what exactly do you find embarassing about the guy's ukemi in the Kolesnikov clip?
You may not rate ki aikido (what dilineates ki aikido from other styles is the training method,) but it shares the same philosophy and purpose of all aikido, which comes from the same source.
I could deconstruct many videos shown on you tube and tell you where I think people are leaving openings, not doing things right etc, regardless of style.
I watched Sensei Kolesnikov demonstrate a class when I was only a few years into training. I found his explanations good, and his technique looked smooth and pretty powerfull. I have since met a teacher who I rate very highly, who started his aikido career with him over 30 years ago. He spoke well of him too.
It is easy to dismiss, without fully knowing. If you have been only training for a few years, maybe concentrate on improving your own abilities to a level where you can confidently dismiss long term practitioners, from a place of real ability and knowledge.
The longer I practice (ki-aikido for 19 years) the more humble I have become as to the value, benefits and drawbacks of my own style and the different styles of others.
We are all here on a journey of improvement. I thought my style was superior when I first started, now I understand that that is wrong thinking, part of the 'fighting mind' my teacher berates his students for having - the thing that stands in the way of aikido.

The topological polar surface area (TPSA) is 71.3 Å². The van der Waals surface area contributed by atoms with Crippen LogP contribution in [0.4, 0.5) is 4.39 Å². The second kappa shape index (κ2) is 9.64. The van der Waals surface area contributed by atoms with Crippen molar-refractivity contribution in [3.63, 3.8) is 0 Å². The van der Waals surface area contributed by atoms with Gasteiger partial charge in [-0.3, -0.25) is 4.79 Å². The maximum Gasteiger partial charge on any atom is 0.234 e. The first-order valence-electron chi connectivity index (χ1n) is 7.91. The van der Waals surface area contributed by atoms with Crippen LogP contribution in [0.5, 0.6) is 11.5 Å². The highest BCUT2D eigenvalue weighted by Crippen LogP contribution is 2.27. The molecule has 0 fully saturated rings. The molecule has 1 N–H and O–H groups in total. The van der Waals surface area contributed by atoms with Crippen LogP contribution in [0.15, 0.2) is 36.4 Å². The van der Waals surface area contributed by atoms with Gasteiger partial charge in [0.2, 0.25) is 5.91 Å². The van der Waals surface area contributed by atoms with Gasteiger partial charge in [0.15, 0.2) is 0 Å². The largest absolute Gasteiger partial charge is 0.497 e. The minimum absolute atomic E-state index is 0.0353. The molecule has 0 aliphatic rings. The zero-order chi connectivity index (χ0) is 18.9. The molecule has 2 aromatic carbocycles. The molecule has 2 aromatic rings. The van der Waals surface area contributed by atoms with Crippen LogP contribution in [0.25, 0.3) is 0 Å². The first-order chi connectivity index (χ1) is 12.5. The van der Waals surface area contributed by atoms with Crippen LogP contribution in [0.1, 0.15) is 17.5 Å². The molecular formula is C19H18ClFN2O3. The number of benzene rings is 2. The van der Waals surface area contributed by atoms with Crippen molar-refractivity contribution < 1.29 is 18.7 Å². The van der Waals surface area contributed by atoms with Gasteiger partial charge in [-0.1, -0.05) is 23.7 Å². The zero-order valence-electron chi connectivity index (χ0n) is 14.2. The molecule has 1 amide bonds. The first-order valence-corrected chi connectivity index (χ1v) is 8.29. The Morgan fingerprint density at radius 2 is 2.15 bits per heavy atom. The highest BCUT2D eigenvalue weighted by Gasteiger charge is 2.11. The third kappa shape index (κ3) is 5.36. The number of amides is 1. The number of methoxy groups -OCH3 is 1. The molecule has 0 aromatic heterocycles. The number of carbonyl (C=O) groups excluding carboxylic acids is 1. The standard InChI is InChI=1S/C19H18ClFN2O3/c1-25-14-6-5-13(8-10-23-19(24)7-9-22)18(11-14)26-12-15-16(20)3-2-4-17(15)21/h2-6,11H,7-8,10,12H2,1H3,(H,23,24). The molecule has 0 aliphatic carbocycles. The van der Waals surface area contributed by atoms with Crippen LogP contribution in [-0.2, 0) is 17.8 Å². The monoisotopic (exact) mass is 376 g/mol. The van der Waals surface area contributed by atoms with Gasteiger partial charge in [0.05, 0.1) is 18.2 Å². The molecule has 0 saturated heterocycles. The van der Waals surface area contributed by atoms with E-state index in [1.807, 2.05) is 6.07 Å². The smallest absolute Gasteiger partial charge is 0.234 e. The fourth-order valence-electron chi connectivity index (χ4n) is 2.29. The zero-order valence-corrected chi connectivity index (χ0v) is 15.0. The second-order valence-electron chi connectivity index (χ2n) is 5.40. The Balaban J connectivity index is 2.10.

Enjoy you training, let others enjoy theirs
Off the top off my head: what stood out most was the shiho-nage. When Mr Kalesnikov had folded his arm back, the uke was stood there, in perfect kamae; I never see any kuzushi - his balance is never taken - in the other techniques, either.
I might not have been training for long, but surely that means i'm more familiar with the basics of effective technique (as i'm always reminded of them when being corrected)?
Compare that shiho-nage, with this one:
Uke is stretched (has his balance broken), hence the throw is easily accomplished.
And as I said: I don't see that connection between nage and uke is important to these people; when he takes him down for the ikkyo, for example, uke is falling away from nage - Mr Kolesnikov has to catch up with him.
I was at a class the other day, where two people taught, then the head instructor closed the class: he said that it was good that they emphasised the importance of staying 'alive' as uke - that's what aiki is, isn't it...? That way, you can feel the technique, and you can counter if an opening presents itself.
I understand that people train a certain way for decades - and they like what they're doing; but I also train under a man of immense power, who frequently asks that uke is strong; tries to push him over; stop him moving etc. - someone who teaches people whose aikido I have no doubt about
: people who don't spend their time intellectualising aikido, but just doing it; he remarks that he trained a certain way for decades - then finally understood, and now he actually has very powerful aikido.
I might not be very good at aikido - but then, i'm not very good at cricket: but I still know a good shot when I see one.
All the best.